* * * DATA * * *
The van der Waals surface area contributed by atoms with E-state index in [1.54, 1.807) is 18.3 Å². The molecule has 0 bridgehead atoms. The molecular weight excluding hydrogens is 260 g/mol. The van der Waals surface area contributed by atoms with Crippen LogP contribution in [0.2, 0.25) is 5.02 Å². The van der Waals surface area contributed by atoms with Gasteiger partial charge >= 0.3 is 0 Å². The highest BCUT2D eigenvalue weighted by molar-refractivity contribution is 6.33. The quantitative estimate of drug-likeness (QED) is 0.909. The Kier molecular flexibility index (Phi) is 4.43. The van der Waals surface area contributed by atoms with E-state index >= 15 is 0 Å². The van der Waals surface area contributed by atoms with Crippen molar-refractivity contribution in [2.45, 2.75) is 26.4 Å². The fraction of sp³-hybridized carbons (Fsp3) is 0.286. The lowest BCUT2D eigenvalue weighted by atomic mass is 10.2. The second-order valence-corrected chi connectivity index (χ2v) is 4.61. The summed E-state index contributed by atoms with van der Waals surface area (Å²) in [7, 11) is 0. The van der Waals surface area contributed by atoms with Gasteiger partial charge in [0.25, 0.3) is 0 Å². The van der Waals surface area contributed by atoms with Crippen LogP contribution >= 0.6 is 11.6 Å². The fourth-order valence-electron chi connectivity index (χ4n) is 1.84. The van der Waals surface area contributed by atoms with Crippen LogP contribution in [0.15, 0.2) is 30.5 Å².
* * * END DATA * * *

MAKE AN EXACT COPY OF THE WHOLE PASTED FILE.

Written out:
The van der Waals surface area contributed by atoms with E-state index in [1.54, 1.807) is 18.3 Å². The molecule has 0 bridgehead atoms. The molecular weight excluding hydrogens is 260 g/mol. The van der Waals surface area contributed by atoms with Crippen LogP contribution in [0.2, 0.25) is 5.02 Å². The van der Waals surface area contributed by atoms with Gasteiger partial charge >= 0.3 is 0 Å². The highest BCUT2D eigenvalue weighted by molar-refractivity contribution is 6.33. The quantitative estimate of drug-likeness (QED) is 0.909. The Kier molecular flexibility index (Phi) is 4.43. The van der Waals surface area contributed by atoms with E-state index >= 15 is 0 Å². The van der Waals surface area contributed by atoms with Crippen molar-refractivity contribution in [2.45, 2.75) is 26.4 Å². The fraction of sp³-hybridized carbons (Fsp3) is 0.286. The lowest BCUT2D eigenvalue weighted by atomic mass is 10.2. The second-order valence-corrected chi connectivity index (χ2v) is 4.61. The summed E-state index contributed by atoms with van der Waals surface area (Å²) in [7, 11) is 0. The van der Waals surface area contributed by atoms with Gasteiger partial charge in [0.25, 0.3) is 0 Å². The van der Waals surface area contributed by atoms with Crippen LogP contribution >= 0.6 is 11.6 Å². The fourth-order valence-electron chi connectivity index (χ4n) is 1.84. The van der Waals surface area contributed by atoms with Crippen LogP contribution in [0.15, 0.2) is 30.5 Å².